2. Markedly diminished interest or pleasure in all, or almost all, activities most of the day, nearly every day (as indicated by either subjective account or observation).
  3. Significant weight loss when not dieting or weight gain (e.g., a change of more than 5% of body weight in a month), or decrease or increase in appetite nearly every day. (Note: In children, consider failure to make expected weight gain.)
  4. Insomnia or hypersomnia nearly every day.
  5. Psychomotor agitation or retardation nearly every day (observable by others, not merely subjective feelings of restlessness or being slowed down).
  6. Fatigue or loss of energy nearly every day.
  7. Feelings of worthlessness or excessive or inappropriate guilt (which may be delusional) nearly every day (not merely self-reproach or guilt about being sick).
  8. Diminished ability to think or concentrate, or indecisiveness, nearly every day (either by subjective account or as observed by others).
  9. Recurrent thoughts of death (not just fear of dying), recurrent suicidal ideation without a specific plan, or a suicide attempt or a specific plan for committing suicide.
  1. The symptoms cause clinically significant distress or impairment in social, occupational, or other important areas of functioning.
  2. The episode is not attributable to the physiological effects of a substance or another medical condition.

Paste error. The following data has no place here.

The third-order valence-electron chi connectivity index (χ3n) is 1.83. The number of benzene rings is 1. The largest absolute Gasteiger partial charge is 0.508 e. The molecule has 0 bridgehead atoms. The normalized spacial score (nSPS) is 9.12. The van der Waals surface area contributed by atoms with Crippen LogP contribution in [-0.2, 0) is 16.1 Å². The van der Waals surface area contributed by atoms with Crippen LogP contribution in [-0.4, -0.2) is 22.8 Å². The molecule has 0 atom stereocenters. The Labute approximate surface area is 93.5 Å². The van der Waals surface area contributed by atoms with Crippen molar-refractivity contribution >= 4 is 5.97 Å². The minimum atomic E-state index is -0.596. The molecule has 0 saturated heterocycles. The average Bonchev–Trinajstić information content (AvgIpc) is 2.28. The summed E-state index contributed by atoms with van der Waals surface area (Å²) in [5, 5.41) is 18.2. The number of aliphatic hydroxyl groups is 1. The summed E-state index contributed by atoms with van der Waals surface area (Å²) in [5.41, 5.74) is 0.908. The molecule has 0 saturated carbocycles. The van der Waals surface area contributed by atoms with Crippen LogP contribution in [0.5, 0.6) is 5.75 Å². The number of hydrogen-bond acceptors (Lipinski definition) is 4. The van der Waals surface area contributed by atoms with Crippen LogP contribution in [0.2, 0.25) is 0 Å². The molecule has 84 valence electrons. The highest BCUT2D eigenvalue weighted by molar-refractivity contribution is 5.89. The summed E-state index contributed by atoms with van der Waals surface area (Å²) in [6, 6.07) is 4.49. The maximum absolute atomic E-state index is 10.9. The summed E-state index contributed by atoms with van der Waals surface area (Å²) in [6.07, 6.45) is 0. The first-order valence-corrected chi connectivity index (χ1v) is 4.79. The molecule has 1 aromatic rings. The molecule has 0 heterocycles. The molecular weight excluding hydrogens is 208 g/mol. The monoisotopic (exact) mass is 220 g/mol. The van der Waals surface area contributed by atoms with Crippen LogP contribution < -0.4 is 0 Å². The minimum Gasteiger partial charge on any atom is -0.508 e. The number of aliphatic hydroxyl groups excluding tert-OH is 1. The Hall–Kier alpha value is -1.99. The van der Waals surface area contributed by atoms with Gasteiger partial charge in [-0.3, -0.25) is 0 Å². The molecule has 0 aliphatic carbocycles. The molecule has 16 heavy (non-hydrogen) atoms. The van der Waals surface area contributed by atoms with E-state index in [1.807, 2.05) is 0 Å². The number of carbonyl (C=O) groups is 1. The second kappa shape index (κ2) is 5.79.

Note: Criteria A–C represent a major depressive episode.

Note: Responses to a significant loss (e.g., bereavement, financial ruin, losses from a natural disaster, a serious medical illness or disability) may include the feelings of intense sadness, rumination about the loss, insomnia, poor appetite, and weight loss noted in Criterion A, which may resemble a depressive episode. Although such symptoms may be understandable or considered appropriate to the loss, the presence of a major depressive episode in addition to the normal response to a significant loss should also be carefully considered. This decision inevitably requires the exercise of clinical judgment based on the individual’s history and the cultural norms for the expression of distress in the context of loss. (19)

Most effective treatments for Depression:

The American College of Physicians recommend CBT or second-generation antidepressants as initial treatment of mild to severe MDD.(18)